Thursday, February 05, 2009

"That is what I need to learn"

Rather belatedly, a bit that struck me in Laura Secor's New Yorker piece a few weeks ago on the dissident Iranian economist Mohammed Tabibian (not sure about the current situation vis-a-vis reading electronically, but I think the article is available online only to subscribers who have also registered at the site):
One day, on his way to school, Tabibian noticed in a bookstore window a thick new book for sale titled "Economics." It was a word he had never heard before. Tabibian asked his literature teacher what it meant. "He said it meant using your money wisely," Tabibian told me. "I thought the phrase he expressed was more often true by default. Everybody knows how to use their money wisely if they've got some." When he went home that night, Tabibian put the question to his father, who said he wasn't sure but he thought that economics had something to do with the creation of wealth.

The next day, Tabibian went to the bookstore and pulled the book from the shelf. "It was full of graphs, tables, formulas, and lengthy arguments," he said. "I noticed that the subject of creation and distribution of wealth is no simple matter. I thought, That is what I need to learn."

Tabibian later realized that the book was a translation of the 1948 introductory-economics textbook by the American neo-classical economist Paul Samuelson. By then, Tabibian was majoring in the subject at Shiraz University. He went into the field, he told me, "hoping that someday I would help find solutions for the misery and deprivation of many around me."
It is an interesting anecdote in itself, but I am especially intrigued by the clarity and intensity of the thought That is what I need to learn.

(It is like an Augustinian call - take up and read!)

I think it well recalls childhood moments experienced by anybody with a fundamentally analytic or academic orientation towards the world - it is in my experience quite different in kind from the feeling one has when encountering a magically transporting novel, or even a novel that gives indispensable insights into some particularly relevant aspect of human nature.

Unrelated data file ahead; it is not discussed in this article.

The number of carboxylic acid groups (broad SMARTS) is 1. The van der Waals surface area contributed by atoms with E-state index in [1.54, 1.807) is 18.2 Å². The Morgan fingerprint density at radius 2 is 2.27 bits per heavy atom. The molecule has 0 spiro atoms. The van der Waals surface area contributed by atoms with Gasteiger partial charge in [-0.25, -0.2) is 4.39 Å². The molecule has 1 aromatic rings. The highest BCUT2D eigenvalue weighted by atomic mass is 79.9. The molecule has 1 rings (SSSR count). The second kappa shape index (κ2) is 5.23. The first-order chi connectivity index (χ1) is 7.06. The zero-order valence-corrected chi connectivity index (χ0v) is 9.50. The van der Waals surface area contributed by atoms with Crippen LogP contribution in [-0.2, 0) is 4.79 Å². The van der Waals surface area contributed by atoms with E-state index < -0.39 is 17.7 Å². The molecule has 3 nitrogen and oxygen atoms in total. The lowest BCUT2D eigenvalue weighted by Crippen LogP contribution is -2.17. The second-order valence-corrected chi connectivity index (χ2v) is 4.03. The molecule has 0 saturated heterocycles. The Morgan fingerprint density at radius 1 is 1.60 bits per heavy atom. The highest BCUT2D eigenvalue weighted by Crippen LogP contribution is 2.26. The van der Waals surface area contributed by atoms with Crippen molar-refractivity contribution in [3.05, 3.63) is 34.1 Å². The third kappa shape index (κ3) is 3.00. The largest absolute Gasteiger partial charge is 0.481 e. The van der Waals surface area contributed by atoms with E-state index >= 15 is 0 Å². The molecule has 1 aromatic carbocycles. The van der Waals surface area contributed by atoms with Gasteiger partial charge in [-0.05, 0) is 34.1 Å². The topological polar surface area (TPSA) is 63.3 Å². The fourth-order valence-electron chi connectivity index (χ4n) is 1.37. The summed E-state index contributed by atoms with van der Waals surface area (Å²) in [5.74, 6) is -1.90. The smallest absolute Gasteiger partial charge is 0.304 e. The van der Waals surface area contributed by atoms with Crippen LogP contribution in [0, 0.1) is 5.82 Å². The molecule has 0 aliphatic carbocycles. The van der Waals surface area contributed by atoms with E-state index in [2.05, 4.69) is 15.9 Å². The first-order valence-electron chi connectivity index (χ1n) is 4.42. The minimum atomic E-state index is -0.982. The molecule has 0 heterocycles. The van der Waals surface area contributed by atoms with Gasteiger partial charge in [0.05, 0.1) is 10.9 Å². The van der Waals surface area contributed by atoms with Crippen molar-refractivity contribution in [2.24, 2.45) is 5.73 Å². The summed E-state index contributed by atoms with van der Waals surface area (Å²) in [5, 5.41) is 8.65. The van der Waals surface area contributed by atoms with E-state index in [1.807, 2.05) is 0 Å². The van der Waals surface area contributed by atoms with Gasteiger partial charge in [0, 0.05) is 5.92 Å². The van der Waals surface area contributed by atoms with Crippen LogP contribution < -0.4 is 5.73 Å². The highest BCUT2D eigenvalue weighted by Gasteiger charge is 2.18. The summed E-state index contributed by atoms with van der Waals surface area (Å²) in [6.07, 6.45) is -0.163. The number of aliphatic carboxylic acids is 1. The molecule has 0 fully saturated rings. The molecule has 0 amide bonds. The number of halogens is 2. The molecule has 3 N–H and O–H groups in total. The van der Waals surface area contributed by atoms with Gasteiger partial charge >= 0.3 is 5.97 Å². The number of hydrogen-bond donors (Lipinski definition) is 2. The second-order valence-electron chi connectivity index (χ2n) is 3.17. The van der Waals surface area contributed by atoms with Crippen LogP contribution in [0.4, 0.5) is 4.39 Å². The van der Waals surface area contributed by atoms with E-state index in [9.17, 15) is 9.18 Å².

I would say I had glimpses of this as a quite young child (it was not the way I went eventually in terms of field, but books about mathematics and logic were favorites with me at that stage!), perhaps eleven or twelve, reading Martin Gardner's delightful Aha, Gotcha! - it showed me not so much how to do things as a way in which one might think about things, a way that was uniquely appealing to the point of being almost indispensable!

But certainly the reading experience that quite literally made me think That is what I need happened the summer after I'd graduated from high school. I was sixteen turning seventeen - I had read a huge amount of literature and quite a lot of older literary criticism (I had thoroughly immersed myself in the critical prose of Anthony Burgess and Ezra Pound!), and had been intrigued by the rather ambivalent New York Times-type coverage of work by Derrida and the deconstructionists and so forth - I had yet to encounter it directly, but I already had a very strong suspicion that this was exactly that I wanted to learn about.

I was spending the night at my friend Sara's, at her dad and stepmother's house, and her stepmother had done a master's degree in English - her books were on shelves in Sara's room. As if in a trance, I snagged Roland Barthes's S/Z and was subsequently deaf to the calls of ordinary social interactions...


  1. I wonder if the really interesting aspect of this is how you came to act upon these calls - not your educational and career path as such, but the strength of your inner self. Many people, I suspect, experience similar moments in youth, but just how many remain true to them?

  2. Indeed. But would you agree that though that call may hit the economist or ornithologist may hit the (quality) novelist multiple times? As many times as their novels betray an expertise in something? ...Interesting about the older criticism. I too, read a lot of older criticism (inc. ABC of Reading) that nobody would ever Joseph Campbell on Joyce and Thomas Mann. Quite brilliant, but unassignable.